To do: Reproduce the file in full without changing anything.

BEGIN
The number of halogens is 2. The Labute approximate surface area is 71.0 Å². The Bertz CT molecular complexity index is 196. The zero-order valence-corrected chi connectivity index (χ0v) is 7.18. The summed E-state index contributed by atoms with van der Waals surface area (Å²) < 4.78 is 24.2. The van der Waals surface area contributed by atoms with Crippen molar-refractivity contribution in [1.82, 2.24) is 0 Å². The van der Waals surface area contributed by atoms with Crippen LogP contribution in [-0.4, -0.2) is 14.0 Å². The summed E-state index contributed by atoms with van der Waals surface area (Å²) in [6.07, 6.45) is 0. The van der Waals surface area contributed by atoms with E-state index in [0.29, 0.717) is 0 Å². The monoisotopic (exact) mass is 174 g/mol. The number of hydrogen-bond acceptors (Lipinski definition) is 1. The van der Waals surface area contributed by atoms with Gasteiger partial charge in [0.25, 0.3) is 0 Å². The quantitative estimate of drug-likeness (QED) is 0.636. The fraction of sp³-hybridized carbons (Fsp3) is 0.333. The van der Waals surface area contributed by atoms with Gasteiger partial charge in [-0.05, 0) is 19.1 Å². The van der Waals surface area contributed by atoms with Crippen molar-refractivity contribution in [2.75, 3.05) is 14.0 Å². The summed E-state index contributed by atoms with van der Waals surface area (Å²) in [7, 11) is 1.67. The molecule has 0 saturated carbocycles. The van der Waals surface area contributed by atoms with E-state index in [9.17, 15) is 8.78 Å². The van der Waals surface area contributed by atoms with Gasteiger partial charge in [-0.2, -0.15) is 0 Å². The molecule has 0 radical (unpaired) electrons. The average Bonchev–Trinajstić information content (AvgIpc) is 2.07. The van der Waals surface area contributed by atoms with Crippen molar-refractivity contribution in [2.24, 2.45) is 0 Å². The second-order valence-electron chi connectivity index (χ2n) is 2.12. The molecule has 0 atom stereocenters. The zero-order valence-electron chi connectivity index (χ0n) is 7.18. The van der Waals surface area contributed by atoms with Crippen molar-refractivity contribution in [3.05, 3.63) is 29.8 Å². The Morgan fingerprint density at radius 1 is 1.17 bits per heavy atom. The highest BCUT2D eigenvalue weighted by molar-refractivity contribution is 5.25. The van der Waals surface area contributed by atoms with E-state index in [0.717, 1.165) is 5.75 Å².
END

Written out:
The number of halogens is 2. The Labute approximate surface area is 71.0 Å². The Bertz CT molecular complexity index is 196. The zero-order valence-corrected chi connectivity index (χ0v) is 7.18. The summed E-state index contributed by atoms with van der Waals surface area (Å²) < 4.78 is 24.2. The van der Waals surface area contributed by atoms with Crippen molar-refractivity contribution in [1.82, 2.24) is 0 Å². The van der Waals surface area contributed by atoms with Crippen LogP contribution in [-0.4, -0.2) is 14.0 Å². The summed E-state index contributed by atoms with van der Waals surface area (Å²) in [6.07, 6.45) is 0. The van der Waals surface area contributed by atoms with E-state index in [0.29, 0.717) is 0 Å². The monoisotopic (exact) mass is 174 g/mol. The number of hydrogen-bond acceptors (Lipinski definition) is 1. The van der Waals surface area contributed by atoms with Gasteiger partial charge in [0.25, 0.3) is 0 Å². The quantitative estimate of drug-likeness (QED) is 0.636. The fraction of sp³-hybridized carbons (Fsp3) is 0.333. The van der Waals surface area contributed by atoms with Gasteiger partial charge in [-0.05, 0) is 19.1 Å². The van der Waals surface area contributed by atoms with Crippen molar-refractivity contribution in [2.75, 3.05) is 14.0 Å². The summed E-state index contributed by atoms with van der Waals surface area (Å²) in [7, 11) is 1.67. The molecule has 0 saturated carbocycles. The van der Waals surface area contributed by atoms with E-state index in [9.17, 15) is 8.78 Å². The van der Waals surface area contributed by atoms with Gasteiger partial charge in [-0.2, -0.15) is 0 Å². The molecule has 0 radical (unpaired) electrons. The average Bonchev–Trinajstić information content (AvgIpc) is 2.07. The van der Waals surface area contributed by atoms with Crippen molar-refractivity contribution in [2.24, 2.45) is 0 Å². The second-order valence-electron chi connectivity index (χ2n) is 2.12. The molecule has 0 atom stereocenters. The zero-order valence-electron chi connectivity index (χ0n) is 7.18. The van der Waals surface area contributed by atoms with Crippen molar-refractivity contribution in [3.05, 3.63) is 29.8 Å². The Morgan fingerprint density at radius 1 is 1.17 bits per heavy atom. The highest BCUT2D eigenvalue weighted by molar-refractivity contribution is 5.25. The van der Waals surface area contributed by atoms with E-state index in [0.717, 1.165) is 5.75 Å².